True Music Reviews does not claim ownership over the Rap Genius Mixtape (Volume 1) artwork. Full credit goes to Like Lewis (Warren Lewis) and anybody else who is affiliated with the creation of the mixtape cover who is unknown to us.
The Rap Genius Mixtape, directed by Genius regulator Stephen Niday, is a project consisting of a selected group of rappers and producers who use the lyric website Genius. Overall, I thought this project was very impressive…a bit better than what I was expecting. Like most projects, it did have its fair share of mediocre tracks, but I enjoyed listening to the project overall. Let’s begin the review.
Track 1) “Intro”
Ummm…I’m not really sure what to say about this. I’m not quite sure why the managers of the mixtape would sample the founder that they only recently fired. In addition, the part after it was a bit irritating. I guess it wasn’t that bad though?
Track 2) “All Systems Go” by Local-K
This was a nice way to start the tape…especially with the title “All Systems Go”. Local-K seems to know what he is doing and delivered three exceptional verses. The production is certainly unique, but it is somehow enjoyable at the same time. Good work!
Track 3) “Holler” by Dion Jetson
Even though Jetson made some good points throughout the song, this track almost felt a bit too forced; it is obvious that it is an attempt to be conscious. Focusing more on content, Jetson has good flow and delivery, even though a lot of his rhyme schemes are one-syllabic. In addition, the production in this song is really smooth and fits well with the subject matter.
Track 4) “Teenager” by Shad Fer
Once again, we have a track that tried hard, but didn't really succeed. For a start, a lot of the singing was very cringe-worthy (especially the hook). There are tons of corny and unrealistic lines (“Try to find find my riches, commitin’ a couple of crimes”). He also sounded Caucasian, even though he is African American.
On the other hand, the production was on point once more. The synths in this track were pretty awesome (especially at the end of the song), and I liked the drum pattern. Props to Onie, who made a bad track kind of good.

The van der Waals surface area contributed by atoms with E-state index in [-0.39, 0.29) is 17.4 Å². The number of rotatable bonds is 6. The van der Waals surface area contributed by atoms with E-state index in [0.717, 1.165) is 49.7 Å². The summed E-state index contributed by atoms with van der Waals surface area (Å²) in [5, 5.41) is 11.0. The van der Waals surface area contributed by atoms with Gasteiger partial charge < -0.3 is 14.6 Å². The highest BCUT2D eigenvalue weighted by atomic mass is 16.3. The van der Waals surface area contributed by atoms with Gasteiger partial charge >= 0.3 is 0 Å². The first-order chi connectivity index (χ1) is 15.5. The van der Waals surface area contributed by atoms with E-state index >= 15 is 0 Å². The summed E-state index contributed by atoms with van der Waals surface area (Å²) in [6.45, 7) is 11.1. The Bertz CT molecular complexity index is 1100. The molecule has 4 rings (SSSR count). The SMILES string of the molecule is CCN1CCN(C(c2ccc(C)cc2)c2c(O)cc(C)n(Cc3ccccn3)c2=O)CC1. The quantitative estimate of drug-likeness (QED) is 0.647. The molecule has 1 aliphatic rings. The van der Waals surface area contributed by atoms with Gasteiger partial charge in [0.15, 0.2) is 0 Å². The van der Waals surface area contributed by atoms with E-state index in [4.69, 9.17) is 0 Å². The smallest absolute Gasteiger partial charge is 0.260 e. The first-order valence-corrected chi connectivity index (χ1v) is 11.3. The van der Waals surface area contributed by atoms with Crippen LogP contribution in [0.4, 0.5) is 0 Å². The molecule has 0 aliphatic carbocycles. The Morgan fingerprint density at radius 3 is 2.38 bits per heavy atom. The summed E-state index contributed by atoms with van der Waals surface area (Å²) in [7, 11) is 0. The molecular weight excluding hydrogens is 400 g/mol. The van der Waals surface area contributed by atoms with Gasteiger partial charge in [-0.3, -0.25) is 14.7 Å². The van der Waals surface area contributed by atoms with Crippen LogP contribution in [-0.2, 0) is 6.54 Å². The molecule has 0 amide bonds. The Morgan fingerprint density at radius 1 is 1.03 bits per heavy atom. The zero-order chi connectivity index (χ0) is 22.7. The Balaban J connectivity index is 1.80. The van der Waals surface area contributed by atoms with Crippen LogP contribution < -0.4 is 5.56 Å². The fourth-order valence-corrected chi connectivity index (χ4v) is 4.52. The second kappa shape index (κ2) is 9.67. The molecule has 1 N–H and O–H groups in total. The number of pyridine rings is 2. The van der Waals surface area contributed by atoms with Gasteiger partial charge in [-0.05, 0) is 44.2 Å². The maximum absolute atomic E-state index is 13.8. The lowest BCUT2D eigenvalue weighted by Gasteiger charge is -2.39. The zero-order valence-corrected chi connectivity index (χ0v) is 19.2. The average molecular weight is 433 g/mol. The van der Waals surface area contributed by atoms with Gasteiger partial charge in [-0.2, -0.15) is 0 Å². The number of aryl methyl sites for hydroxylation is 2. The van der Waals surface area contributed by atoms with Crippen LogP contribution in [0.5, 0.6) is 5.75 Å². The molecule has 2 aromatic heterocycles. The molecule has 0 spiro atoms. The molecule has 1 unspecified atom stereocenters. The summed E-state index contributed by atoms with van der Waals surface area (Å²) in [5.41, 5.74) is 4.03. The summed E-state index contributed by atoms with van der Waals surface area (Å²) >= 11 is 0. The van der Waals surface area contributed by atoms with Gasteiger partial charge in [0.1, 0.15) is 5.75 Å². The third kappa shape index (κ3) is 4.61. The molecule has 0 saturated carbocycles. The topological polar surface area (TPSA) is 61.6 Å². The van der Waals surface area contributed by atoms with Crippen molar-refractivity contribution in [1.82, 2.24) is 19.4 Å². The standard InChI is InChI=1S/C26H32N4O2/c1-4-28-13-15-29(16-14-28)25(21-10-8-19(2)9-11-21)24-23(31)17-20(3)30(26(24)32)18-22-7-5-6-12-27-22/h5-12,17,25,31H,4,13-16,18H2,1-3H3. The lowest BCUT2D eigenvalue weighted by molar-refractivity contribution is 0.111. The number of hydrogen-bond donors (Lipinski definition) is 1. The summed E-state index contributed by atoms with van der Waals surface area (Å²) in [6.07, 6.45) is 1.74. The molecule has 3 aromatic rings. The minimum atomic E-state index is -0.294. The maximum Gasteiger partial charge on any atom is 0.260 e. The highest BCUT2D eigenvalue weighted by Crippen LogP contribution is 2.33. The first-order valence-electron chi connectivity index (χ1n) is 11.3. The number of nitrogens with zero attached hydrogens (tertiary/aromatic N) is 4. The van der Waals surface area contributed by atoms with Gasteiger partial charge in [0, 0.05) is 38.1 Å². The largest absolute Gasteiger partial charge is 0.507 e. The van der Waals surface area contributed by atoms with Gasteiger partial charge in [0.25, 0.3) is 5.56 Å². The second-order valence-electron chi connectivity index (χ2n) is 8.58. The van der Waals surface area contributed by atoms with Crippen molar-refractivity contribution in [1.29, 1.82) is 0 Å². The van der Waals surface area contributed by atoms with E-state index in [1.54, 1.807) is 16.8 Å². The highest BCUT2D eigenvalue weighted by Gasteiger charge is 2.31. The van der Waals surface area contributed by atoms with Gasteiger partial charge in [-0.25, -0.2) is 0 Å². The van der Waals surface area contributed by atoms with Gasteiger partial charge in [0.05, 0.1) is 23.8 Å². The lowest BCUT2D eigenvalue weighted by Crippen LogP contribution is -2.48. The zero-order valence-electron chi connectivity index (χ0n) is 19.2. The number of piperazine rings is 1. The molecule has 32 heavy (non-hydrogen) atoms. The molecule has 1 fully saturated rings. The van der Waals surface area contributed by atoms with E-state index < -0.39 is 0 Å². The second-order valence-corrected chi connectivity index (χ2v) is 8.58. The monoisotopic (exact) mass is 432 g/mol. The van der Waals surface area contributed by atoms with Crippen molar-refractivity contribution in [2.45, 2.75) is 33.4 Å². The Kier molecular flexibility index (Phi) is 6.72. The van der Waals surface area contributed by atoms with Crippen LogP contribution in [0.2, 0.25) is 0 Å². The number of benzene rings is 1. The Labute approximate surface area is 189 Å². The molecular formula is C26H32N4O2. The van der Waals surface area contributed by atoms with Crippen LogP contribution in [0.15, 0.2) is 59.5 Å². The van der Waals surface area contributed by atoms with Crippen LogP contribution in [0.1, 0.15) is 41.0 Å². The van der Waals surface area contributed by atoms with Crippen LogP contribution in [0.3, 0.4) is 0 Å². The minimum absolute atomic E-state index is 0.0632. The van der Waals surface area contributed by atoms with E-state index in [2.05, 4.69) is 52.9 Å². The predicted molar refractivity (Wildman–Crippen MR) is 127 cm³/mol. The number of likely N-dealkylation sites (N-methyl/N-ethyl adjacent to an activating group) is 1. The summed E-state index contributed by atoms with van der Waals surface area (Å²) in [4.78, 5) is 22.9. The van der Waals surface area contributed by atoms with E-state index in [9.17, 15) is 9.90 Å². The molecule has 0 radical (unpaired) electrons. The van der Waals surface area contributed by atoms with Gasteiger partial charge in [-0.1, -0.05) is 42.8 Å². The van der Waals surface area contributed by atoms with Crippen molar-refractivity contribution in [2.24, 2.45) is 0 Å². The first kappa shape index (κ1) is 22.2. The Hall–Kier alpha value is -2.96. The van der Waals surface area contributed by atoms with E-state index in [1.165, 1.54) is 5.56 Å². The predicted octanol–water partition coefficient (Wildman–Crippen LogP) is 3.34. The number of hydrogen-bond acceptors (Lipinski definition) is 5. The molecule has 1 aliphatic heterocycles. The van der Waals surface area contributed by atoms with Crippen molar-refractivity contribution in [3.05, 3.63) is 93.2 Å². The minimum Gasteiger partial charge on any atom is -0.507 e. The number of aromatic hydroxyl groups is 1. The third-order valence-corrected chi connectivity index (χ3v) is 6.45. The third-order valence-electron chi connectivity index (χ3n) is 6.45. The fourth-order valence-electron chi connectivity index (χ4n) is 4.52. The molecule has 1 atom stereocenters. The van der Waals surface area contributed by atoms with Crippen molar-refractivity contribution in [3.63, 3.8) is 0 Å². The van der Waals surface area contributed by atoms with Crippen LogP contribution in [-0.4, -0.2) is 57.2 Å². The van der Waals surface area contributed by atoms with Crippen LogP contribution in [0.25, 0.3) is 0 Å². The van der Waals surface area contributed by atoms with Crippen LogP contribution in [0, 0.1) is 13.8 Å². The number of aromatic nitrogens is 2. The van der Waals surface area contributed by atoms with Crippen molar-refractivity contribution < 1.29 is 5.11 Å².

Track 5) “Love Me Not” by Kitty
Damn…I could put this song on repeat for a half an hour, and I would still be blown away. The fact that they got Kitty, a famous rapper, on the tape is a feat in itself, but this track is amazing. The lyrics paint a perfect picture of Kitty’s suicidal thoughts (shoutout to Biggie). The mixing/mastering and production of this song are also superb. Nice job, Kitty!
Track 6) “Eighth + A Quarter Inch” by Fresh Air
This was a nice track overall…at first listen, I didn't feel it, but after multiple listens I really vibed to it. Even though the mixing and mastering isn't as good as a lot of these other tracks, this track has a smooth and very distinct instrumental, nice flows, and clever lyrics. This one in particular blew my mind just a little bit.
And let it drum, like the tom toms
Track 7) “Nostalgia” by Impulse
This track felt a bit nostalgic, but it would have been awesome if it was even more nostalgic. A lot of these lyrics were very clever, even though I felt like the hook was more like an interlude than a hook. Moreover, I enjoyed how Kid Pharaoh (the producer) made the beat sound old-school and new-school at the same time.
Track 8) “YEAHTIM Interlude” by YEAHTIM
This is the greatest interlude of all time. There is no question about it. I would put this as my favorite track, but unfortunately, I wouldn't consider this a track. :( YEAHTIM delivered a nice acapella verse, and the concept of the skit was hilarious. It did seem a bit amateur as YEAHTIM played both characters in the skit, but YEAHTIM is so amazing that it doesn't matter. I wish he had a full song on the mixtape though.
Track 9) “Serious” by Fresh Air ft. Shad Fer